Thinking Pulitzer Prize and hoping to bring down a President, D.C. political columnist Rachel Armstrong writes that the President ignored the findings of a covert CIA operative when ordering air strikes against Venezuela. Rachel names the agent, Erica Van Doren, a woman whose young daughter is in Rachel's son's class at school. The government moves quickly to force Rachel to name her source. She's jailed for contempt when she refuses. She won't change her mind, and the days add up. Chaos descends on Van Doren's life as well. First Amendment versus national security, marriage and motherhood versus separation. What's the value of a principle? Written by
There is a scene in the movie where Erica Van Doren (Vera Farmiga) is given a lie detector test because the CIA suspects that she leaked her own identity. Rod Lurie brought in a real life polygraphist to polygraph her for the scene. He asked her if her name was Erica Van Doren and if she worked for the CIA. After the scene was over the polygraphist called Lurie over to tell him that Farmiga beat the polygraph test because the machine said that she was telling the truth. See more »
Conjugal visits are not allowed in federal prisons and never have been. See more »
Anytime I see a project that has Rod Lurie attached, I can't get to a screening fast enough. His writing is always intelligent, decisive, thought provoking, timely and topical, with a story that embraces integrity, ethics, morals and social conscience. His direction is always with military crispness, sharp and clean. His casting choices are impeccable and his characters well crafted, multi-textural, fractured human beings that have a fire about them that draws one as a viewer ever deeper into the story and the film. Lurie now attains even greater heights with the riveting NOTHING BUT THE TRUTH. Championing justice and the high price of integrity, conviction and principle, he takes a page from today's headlines and makes it his own with a story involving a top notch journalist and an exposed undercover CIA operative and the the fight to protect not only a source but the values of motherhood, family, privacy and the right to know.
Kate Beckinsale is mesmerizing as Rachel Armstrong. A physically demanding role given the intense prison sequences, her physicality pales in comparison to the emotional intensity and strength she puts forth on screen. Like a caged animal, she calculates every move, every action, every reaction with an internal ferocity that ignites every scene. Equally amazing is Vera Farmiga as Erica Van Doren. Having just seen Farmiga as a devoted loving WWII mother in "The Boy In The Striped Pajamas", I was blown away by her tough as nails, hard core performance as Van Doren which she balanced with a carefully toned maternal edge; an act equaling that of Beckinsale's maternal double edged sword.
As if the women aren't reason enough to be on the edge of your seat with Lurie's taut script, enter Noah Wylie, Matt Dillon and Alan Alda. Noah Wylie was a surprise casting choice as Avril Aaronson but he is a completely neurotic firey self-involved frenetic attorney - to a tee. But then toss in a little taste of a legal oil slick in the form of Matt Dillon as prosecutor Patton Dubois and the ante is upped exponentially. As Dubois, Dillon brings new levels of arrogance and self-importance to the perception of attorneys (and trust me, many are very arrogant) which sparks dynamic chemistry between he and Beckinsale. And then there's Alan Alda. Always a welcome addition to any film, and particularly a Rod Lurie film, Alda is the voice of reason, the conscience of the film. He gives reasoned voice to the character of Rachel and never moreso than in one of the most impassioned and empowered monologues addressing the Supreme Court. That exquisitely written argument and Alda's delivery is phenomenal. It is the social conscience and fundamental essence of the film. Powerful and priceless, it's eloquence defies description.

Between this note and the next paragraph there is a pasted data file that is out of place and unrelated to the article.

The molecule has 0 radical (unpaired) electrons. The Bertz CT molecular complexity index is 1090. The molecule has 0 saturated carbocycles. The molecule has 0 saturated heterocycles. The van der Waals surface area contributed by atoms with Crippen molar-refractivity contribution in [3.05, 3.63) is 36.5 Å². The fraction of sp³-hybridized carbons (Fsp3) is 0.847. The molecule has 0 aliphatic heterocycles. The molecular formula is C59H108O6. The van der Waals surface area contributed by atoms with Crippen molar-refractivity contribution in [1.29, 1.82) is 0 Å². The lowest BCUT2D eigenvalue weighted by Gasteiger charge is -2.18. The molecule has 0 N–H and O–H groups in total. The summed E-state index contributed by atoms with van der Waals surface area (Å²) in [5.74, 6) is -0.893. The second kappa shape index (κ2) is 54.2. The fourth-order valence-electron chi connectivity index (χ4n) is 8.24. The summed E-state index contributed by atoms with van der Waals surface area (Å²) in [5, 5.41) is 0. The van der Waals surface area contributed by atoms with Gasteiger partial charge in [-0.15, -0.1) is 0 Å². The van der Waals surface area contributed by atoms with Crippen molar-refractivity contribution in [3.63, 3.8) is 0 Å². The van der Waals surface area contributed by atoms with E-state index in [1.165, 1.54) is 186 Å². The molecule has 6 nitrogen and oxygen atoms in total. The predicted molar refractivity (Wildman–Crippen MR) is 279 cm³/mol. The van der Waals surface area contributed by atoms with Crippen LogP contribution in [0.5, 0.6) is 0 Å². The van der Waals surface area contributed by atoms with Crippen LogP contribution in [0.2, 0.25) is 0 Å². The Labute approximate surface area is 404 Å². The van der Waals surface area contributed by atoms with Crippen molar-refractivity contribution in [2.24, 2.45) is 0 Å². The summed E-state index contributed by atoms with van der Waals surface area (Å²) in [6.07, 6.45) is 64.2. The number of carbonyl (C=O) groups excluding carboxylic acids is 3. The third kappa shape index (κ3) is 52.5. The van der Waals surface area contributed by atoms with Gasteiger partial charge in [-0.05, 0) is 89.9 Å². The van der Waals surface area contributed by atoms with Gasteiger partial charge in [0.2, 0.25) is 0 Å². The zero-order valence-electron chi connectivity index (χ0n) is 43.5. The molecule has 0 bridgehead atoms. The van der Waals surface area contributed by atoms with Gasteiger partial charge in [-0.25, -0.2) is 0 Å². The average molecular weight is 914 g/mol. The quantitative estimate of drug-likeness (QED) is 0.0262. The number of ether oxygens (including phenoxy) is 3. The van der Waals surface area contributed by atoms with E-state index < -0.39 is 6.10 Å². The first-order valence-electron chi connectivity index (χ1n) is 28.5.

Lurie himself even says, "I think Kate is just fantastic in the film, as is Vera and Alan. " A real coup was the casting of one of the seminal First Amendment attorneys in the United States, Floyd Abrams, who stepped in not only to play Judge Hall, but he also served as technical adviser on the film. Sometimes he would stop in the middle of the shoot and say 'this is wrong' to which Lurie would tell him, 'You're playing it, play it right." The meticulous detail of the written structure is equaled by Lurie's fine tuned direction. Metaphorically addressing the issues of the film through light and texture, the visual aspect of the film is as interesting as the dialogue. What strikes me most, however, is the intricately woven clues that lead up to the surprise climactic ending where we finally do learn the answers to Rachel's personal convictions. It will blow your mind.
Intelligently written. Potent performances. Superlative gripping story. A principled film that speaks soberly and passionately about standing up for one principles; be it a soccer mom, CIA agent or reporter. When all is said and done there is NOTHING BUT THE TRUTH.
Written and directed by Rod Lurie.
For my complete review of the film and interviews with Rod Lurie and Kate Beckinsale, go to www.moviesharkdeblore.com
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